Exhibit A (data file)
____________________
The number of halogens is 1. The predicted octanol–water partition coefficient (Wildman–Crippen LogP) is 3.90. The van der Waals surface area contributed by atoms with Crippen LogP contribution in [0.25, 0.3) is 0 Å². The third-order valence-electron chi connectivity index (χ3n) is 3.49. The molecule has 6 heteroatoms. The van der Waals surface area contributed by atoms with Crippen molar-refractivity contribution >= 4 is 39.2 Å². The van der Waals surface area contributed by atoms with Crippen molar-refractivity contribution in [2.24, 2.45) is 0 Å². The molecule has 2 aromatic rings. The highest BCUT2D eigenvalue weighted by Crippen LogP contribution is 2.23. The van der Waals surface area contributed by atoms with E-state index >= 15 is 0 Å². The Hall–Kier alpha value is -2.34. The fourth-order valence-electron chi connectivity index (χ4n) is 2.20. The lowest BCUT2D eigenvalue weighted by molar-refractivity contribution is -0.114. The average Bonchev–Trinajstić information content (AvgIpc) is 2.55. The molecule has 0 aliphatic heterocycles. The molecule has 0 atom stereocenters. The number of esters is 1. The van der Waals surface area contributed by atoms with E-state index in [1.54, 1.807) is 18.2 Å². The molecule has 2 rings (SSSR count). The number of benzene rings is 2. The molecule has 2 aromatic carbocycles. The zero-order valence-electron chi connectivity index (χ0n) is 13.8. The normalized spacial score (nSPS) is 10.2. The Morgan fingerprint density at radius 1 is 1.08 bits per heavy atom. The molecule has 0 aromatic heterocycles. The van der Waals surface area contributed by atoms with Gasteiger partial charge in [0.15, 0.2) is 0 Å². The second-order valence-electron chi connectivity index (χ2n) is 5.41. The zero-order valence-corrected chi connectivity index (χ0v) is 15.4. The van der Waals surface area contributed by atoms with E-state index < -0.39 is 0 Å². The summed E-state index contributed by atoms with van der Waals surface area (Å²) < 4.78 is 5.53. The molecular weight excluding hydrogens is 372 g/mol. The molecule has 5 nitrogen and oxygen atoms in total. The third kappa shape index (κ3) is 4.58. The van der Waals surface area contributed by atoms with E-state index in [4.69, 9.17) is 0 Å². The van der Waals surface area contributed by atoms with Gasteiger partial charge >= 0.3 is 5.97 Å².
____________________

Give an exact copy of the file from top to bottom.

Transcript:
The number of halogens is 1. The predicted octanol–water partition coefficient (Wildman–Crippen LogP) is 3.90. The van der Waals surface area contributed by atoms with Crippen LogP contribution in [0.25, 0.3) is 0 Å². The third-order valence-electron chi connectivity index (χ3n) is 3.49. The molecule has 6 heteroatoms. The van der Waals surface area contributed by atoms with Crippen molar-refractivity contribution >= 4 is 39.2 Å². The van der Waals surface area contributed by atoms with Crippen molar-refractivity contribution in [2.24, 2.45) is 0 Å². The molecule has 2 aromatic rings. The highest BCUT2D eigenvalue weighted by Crippen LogP contribution is 2.23. The van der Waals surface area contributed by atoms with E-state index >= 15 is 0 Å². The Hall–Kier alpha value is -2.34. The fourth-order valence-electron chi connectivity index (χ4n) is 2.20. The lowest BCUT2D eigenvalue weighted by molar-refractivity contribution is -0.114. The average Bonchev–Trinajstić information content (AvgIpc) is 2.55. The molecule has 0 aliphatic heterocycles. The molecule has 0 atom stereocenters. The number of esters is 1. The van der Waals surface area contributed by atoms with E-state index in [1.54, 1.807) is 18.2 Å². The molecule has 2 rings (SSSR count). The number of benzene rings is 2. The molecule has 2 aromatic carbocycles. The zero-order valence-electron chi connectivity index (χ0n) is 13.8. The normalized spacial score (nSPS) is 10.2. The Morgan fingerprint density at radius 1 is 1.08 bits per heavy atom. The molecule has 0 aromatic heterocycles. The van der Waals surface area contributed by atoms with Gasteiger partial charge in [0.15, 0.2) is 0 Å². The second-order valence-electron chi connectivity index (χ2n) is 5.41. The zero-order valence-corrected chi connectivity index (χ0v) is 15.4. The van der Waals surface area contributed by atoms with E-state index < -0.39 is 0 Å². The summed E-state index contributed by atoms with van der Waals surface area (Å²) < 4.78 is 5.53. The molecular weight excluding hydrogens is 372 g/mol. The molecule has 5 nitrogen and oxygen atoms in total. The third kappa shape index (κ3) is 4.58. The van der Waals surface area contributed by atoms with E-state index in [4.69, 9.17) is 0 Å². The van der Waals surface area contributed by atoms with Gasteiger partial charge >= 0.3 is 5.97 Å².